Gabin made over 90 films, working with fellow giants such as directors René Clement, Max Ophüls, and Jean Renoir, and actors Jean-Pierre Aumont, Danielle Darrieux, Jeanne Moreau, Brigitte Bardot, Jean-Paul Belmondo, and Simone Signoret. At the end of his life, he was happily married, reduced his film output, bought a farm in Normandy, and raised trotting horses. Gabin died of leukemia in 1976 at age 72. By then, he was elevated to national hero. His remains were cremated, and scattered at sea from a naval ship with full military honors.
July 23 – Maigret Sets a Trap (1958) – 119 minutes
A serial killer is murdering women on the seedier back streets of Le Marais on hot summer nights. The district police aren't much help. They're one degree shy of absolute incompetence, while the resident investigator tries to pin the crimes on the local butcher. Detective Maigret suspects the killer is still out there, and he devises a plan of capture using human bait.
Belgian author Georges Simenon's most famous creation was the detective Jules Maigret, featured in 28 short stories and 75 novels. Maigret Sets a Trap (Maigret Tend un Piège, a.k.a. Inspector Maigret in American theatrical release) was the first of three film adaptations to star Jean Gabin as the intrepid detective. It proved to be a superb match of actor and character. With his trademark pipe, Maigret has been at the job a bit too long. He's tired and forgetful, and is modest about his talent at crime solving. But soon enough we're impressed with his hunches and insights, and realize his self-effacement contributes to his success.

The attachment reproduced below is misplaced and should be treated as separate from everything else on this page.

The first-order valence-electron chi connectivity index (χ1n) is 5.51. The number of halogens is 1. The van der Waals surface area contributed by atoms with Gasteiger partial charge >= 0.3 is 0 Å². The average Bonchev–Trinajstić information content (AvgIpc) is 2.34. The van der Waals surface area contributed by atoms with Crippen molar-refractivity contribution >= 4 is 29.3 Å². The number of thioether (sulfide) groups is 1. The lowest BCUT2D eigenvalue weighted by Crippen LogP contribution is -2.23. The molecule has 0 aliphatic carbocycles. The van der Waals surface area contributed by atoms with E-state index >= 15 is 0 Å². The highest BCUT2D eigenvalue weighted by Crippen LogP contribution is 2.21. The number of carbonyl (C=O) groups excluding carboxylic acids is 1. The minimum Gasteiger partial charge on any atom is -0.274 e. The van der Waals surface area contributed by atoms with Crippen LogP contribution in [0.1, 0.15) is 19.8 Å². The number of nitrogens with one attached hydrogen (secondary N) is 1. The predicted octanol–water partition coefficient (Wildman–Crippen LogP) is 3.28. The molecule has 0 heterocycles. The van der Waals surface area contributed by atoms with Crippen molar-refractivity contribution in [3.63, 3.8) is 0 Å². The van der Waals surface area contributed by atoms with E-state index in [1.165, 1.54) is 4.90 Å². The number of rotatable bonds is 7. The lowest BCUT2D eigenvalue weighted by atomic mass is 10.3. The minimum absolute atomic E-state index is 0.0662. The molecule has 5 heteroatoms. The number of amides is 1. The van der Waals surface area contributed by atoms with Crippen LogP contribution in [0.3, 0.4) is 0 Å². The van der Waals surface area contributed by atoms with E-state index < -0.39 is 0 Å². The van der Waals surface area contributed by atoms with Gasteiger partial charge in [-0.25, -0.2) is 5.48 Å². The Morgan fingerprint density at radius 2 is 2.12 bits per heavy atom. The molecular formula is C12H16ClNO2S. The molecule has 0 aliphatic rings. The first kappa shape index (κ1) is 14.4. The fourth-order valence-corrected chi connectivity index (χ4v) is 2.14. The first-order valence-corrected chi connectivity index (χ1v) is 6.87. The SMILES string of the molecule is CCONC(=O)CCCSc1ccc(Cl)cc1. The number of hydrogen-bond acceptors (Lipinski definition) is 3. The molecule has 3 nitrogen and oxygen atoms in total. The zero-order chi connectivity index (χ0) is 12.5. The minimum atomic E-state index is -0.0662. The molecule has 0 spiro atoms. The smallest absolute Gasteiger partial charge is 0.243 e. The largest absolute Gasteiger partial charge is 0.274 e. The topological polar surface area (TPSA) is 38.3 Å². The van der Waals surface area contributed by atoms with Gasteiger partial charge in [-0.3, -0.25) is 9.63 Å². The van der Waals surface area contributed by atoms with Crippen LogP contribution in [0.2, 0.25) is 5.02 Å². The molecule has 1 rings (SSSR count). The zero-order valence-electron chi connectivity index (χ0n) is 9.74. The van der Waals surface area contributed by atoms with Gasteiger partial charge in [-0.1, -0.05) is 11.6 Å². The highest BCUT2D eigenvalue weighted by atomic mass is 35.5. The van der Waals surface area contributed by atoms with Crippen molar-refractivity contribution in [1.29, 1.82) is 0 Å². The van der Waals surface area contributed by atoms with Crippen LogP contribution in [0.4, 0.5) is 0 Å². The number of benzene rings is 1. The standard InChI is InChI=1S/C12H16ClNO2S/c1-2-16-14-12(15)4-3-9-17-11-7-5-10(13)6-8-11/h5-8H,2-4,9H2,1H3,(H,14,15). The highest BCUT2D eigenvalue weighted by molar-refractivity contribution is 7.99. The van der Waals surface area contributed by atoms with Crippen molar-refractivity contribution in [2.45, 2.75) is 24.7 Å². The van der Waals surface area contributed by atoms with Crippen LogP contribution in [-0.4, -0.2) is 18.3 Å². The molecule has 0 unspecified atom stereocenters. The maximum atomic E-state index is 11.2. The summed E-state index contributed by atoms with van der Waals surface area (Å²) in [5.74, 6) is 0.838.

Director Jean Delannoy, with a varied background in acting, editing, screenwriting, and directing, handles the material superbly, overseeing crisp black-and-white photography by Louis Page and a noir influenced score by Paul Misraki. But perhaps Delannoy's highest achievement rests with the actors. Like any good whodunit, the film is packed with flavorful characters to arouse our suspicions and second-guesses, from Jean Desailly's pitiful Maurin, to Annie Girardot's woman of unclear motives, to Lucienne Bogaert as a widow to turn blood cold.
Maigret Sets a Trap is a fine example of the French policier, a popular film genre of the 1950s. On its initial release, New York Times film critic Bosley Crowther wrote, "If you haven't yet made the acquaintance of French [sic] writer Georges Simenon and his famous and fascinating Parisian detective, Inspector Maigret, you can't ask for a better introduction."